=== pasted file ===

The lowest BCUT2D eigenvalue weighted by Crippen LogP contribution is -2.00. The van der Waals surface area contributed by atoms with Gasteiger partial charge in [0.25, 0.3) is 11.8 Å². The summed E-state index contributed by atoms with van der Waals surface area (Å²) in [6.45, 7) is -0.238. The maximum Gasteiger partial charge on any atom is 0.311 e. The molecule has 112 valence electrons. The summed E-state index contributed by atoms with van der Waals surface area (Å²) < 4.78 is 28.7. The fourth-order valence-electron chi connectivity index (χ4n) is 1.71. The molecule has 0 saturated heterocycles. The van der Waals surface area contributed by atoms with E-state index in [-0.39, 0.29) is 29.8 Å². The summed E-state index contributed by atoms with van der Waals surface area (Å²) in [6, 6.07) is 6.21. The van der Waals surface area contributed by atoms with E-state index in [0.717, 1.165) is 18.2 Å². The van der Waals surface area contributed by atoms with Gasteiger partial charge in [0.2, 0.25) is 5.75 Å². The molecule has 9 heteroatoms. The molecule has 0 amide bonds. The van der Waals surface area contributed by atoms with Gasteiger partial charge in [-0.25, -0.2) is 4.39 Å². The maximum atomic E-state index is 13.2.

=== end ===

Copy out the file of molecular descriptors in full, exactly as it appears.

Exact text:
The lowest BCUT2D eigenvalue weighted by Crippen LogP contribution is -2.00. The van der Waals surface area contributed by atoms with Gasteiger partial charge in [0.25, 0.3) is 11.8 Å². The summed E-state index contributed by atoms with van der Waals surface area (Å²) in [6.45, 7) is -0.238. The maximum Gasteiger partial charge on any atom is 0.311 e. The molecule has 112 valence electrons. The summed E-state index contributed by atoms with van der Waals surface area (Å²) < 4.78 is 28.7. The fourth-order valence-electron chi connectivity index (χ4n) is 1.71. The molecule has 0 saturated heterocycles. The van der Waals surface area contributed by atoms with E-state index in [-0.39, 0.29) is 29.8 Å². The summed E-state index contributed by atoms with van der Waals surface area (Å²) in [6, 6.07) is 6.21. The van der Waals surface area contributed by atoms with E-state index in [0.717, 1.165) is 18.2 Å². The van der Waals surface area contributed by atoms with Gasteiger partial charge in [0.2, 0.25) is 5.75 Å². The molecule has 9 heteroatoms. The molecule has 0 amide bonds. The van der Waals surface area contributed by atoms with Gasteiger partial charge in [-0.25, -0.2) is 4.39 Å². The maximum atomic E-state index is 13.2.